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Multicenter study finds dental x-rays may increase thyroid cancer risk

Multicenter study finds dental x-rays may increase thyroid cancer risk

Multiple exposures to dental x-rays may be associated with increased risk of developing thyroid cancer, according to new research.

A collaborative study by scientists from Brighton, Cambridge, and Kuwait showed that the risk of thyroid cancer increased with increasing number of dental x-rays taken.

About 1900 new cases of thyroid cancer are diagnosed each year in Great Britain and the incidence rates more than doubled from 1.4 to 2.9 per 100,000 persons between 1975 and 2006. Increasing use of sensitive diagnostic techniques is not considered to account for this increase and the researchers believe other causes need investigation.

The research team was led by Dr Anjum Memon, a senior lecturer and consultant in public health medicine at Brighton and Sussex Medical School, a partnership between Brighton and Sussex universities and NHS Brighton and Hove.

The thyroid gland is situated in the neck and will be exposed to radiation from many dental x-rays. It is known to be highly sensitive to ionizing radiation, particularly in children, and dental radiography, a source of low-dose diagnostic radiation, is often overlooked as a potential hazard to the gland.

The researchers studied 313 thyroid cancer patients in Kuwait where dental treatment is free and where the incidence of thyroid cancer is relatively high compared with Britain. They said the results of their study, although the largest case-control study on the subject, should be treated with caution because the data were necessarily based on self-reporting by the participants. Comprehensive historical dental x-ray records were not available from the clinics.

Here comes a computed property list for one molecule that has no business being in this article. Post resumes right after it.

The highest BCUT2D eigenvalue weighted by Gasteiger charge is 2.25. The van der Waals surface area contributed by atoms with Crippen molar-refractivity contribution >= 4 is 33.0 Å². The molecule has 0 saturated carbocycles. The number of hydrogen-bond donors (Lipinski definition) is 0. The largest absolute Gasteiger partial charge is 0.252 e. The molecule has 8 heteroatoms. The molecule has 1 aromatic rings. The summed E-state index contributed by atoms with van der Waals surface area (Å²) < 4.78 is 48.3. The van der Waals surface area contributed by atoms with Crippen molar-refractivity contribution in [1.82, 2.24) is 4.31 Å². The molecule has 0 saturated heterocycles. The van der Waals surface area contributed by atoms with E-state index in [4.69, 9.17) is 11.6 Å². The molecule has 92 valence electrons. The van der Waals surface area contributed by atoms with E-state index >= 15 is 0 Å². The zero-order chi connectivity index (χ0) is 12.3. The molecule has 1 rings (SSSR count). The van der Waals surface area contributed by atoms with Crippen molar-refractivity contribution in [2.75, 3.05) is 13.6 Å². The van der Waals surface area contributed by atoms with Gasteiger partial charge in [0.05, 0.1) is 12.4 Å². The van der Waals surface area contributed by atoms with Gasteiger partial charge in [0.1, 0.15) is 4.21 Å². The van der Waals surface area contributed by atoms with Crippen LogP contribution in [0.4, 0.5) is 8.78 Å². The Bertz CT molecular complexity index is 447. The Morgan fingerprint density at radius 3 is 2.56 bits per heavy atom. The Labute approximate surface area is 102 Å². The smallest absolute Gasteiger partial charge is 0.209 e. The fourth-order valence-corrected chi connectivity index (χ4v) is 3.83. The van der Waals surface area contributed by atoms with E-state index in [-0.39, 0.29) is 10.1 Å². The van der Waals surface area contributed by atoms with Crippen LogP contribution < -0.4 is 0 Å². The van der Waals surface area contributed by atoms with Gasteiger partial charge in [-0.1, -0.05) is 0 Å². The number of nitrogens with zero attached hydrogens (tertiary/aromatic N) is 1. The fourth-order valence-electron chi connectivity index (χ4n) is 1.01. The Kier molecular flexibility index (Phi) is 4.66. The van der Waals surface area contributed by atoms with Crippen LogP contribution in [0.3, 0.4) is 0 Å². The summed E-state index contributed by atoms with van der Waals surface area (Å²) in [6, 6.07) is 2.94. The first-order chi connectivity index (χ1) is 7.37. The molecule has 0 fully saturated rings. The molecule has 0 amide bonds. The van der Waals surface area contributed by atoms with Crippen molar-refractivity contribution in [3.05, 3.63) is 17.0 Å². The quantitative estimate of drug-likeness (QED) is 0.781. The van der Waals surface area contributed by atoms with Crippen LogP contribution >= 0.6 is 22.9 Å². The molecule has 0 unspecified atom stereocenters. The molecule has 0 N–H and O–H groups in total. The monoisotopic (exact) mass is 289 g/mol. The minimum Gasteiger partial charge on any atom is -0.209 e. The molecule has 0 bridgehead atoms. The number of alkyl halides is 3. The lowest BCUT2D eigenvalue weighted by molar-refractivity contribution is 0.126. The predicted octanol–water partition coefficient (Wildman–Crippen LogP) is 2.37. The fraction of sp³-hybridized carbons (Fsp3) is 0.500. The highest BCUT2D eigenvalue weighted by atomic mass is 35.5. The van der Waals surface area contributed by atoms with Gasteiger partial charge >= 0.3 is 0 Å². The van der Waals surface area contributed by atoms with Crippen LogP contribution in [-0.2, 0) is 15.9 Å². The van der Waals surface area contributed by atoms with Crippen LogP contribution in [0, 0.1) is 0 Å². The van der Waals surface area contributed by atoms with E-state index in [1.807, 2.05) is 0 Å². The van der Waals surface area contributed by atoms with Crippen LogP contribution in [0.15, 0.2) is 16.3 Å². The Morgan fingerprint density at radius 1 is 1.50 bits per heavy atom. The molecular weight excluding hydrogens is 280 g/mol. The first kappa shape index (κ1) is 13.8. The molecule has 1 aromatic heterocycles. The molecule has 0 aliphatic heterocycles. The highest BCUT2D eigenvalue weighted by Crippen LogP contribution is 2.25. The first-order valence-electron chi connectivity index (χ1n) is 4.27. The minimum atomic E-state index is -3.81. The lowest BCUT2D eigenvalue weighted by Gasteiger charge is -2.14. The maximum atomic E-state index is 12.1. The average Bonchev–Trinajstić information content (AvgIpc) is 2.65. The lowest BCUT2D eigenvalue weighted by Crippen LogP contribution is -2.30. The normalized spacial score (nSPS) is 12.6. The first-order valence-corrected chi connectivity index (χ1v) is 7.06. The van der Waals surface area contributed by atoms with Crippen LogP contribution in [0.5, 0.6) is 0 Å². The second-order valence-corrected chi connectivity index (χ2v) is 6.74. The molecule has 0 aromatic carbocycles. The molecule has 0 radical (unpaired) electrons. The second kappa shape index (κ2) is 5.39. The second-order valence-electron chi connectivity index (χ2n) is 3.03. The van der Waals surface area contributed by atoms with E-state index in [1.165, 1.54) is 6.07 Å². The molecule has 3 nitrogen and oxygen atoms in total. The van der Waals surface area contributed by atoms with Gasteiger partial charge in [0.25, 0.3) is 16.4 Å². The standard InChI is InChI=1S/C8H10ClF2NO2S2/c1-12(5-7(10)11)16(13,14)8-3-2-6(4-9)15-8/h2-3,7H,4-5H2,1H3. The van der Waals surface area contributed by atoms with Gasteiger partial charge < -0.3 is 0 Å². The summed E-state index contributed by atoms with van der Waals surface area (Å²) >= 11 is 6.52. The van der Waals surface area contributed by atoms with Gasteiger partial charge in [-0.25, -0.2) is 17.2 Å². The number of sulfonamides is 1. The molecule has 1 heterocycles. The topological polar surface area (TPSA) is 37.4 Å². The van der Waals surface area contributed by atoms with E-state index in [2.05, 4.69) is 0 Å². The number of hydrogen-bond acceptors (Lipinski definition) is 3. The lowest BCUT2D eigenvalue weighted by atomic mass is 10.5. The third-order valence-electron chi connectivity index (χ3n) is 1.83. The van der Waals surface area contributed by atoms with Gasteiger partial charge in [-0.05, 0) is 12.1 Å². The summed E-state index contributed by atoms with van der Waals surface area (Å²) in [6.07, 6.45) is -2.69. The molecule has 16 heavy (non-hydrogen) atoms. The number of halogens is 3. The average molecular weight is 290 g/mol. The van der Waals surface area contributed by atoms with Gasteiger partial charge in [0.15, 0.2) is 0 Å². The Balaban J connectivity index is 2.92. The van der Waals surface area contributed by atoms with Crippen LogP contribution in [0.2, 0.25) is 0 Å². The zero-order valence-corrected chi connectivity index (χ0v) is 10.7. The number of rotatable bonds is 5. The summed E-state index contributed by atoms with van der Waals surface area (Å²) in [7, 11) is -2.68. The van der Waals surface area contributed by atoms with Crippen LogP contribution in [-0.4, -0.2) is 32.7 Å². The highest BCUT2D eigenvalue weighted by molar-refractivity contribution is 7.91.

They said the results provide good evidence to warrant more research in settings where historical dental x-ray records are available and where doses of radiation can be estimated.

Dr Memon said the findings were consistent with previous reports of increased risk of thyroid cancer in dentists, dental assistants, and x-ray workers, which suggest that multiple low-dose exposures in adults may also be important. He said dental x-rays have also been associated with an increased risk of brain and salivary gland tumors.

“The public health and clinical implications of these findings are particularly relevant in light of increases in the incidence of thyroid cancer in many countries over the past 30 years,” Memon said.

He reiterated the importance of their study being repeated with information from dental records including frequency of x-rays, age at exposure, and dose. If the results are confirmed, then the use of x-rays as a necessary part of evaluation for new patients and routine periodic dental radiography (at six to 12 month intervals), particularly for children and adolescents, will need to be reconsidered, as will a greater use of lead collar protection, he said.

“Our study highlights the concern that like chest (or other upper body) x-rays, dental x-rays should be prescribed when the patient has a specific clinical need, and not as part of a routine checkup or when registering with a dentist,” Memon said.

The notion that low-dose radiation exposure through dental radiography is absolutely safe needs to be investigated further, he said, noting that though the individual risk, particularly with modern equipment is likely to be very low, the proportion of the population exposed is high.

The research team, whose findings have been published in Acta Oncologica (2010;49:447-453), called for further studies using dental x-ray records.

The research was funded by the Kuwait Foundation for the Advancement of Sciences (KFAS) and was administered by the Kuwait University Research Grant Administration. Lead researcher was Anjum Memon with Sara Godward, Dillwyn Williams, Iqbal Siddique, and Khalid Al-Saleh.

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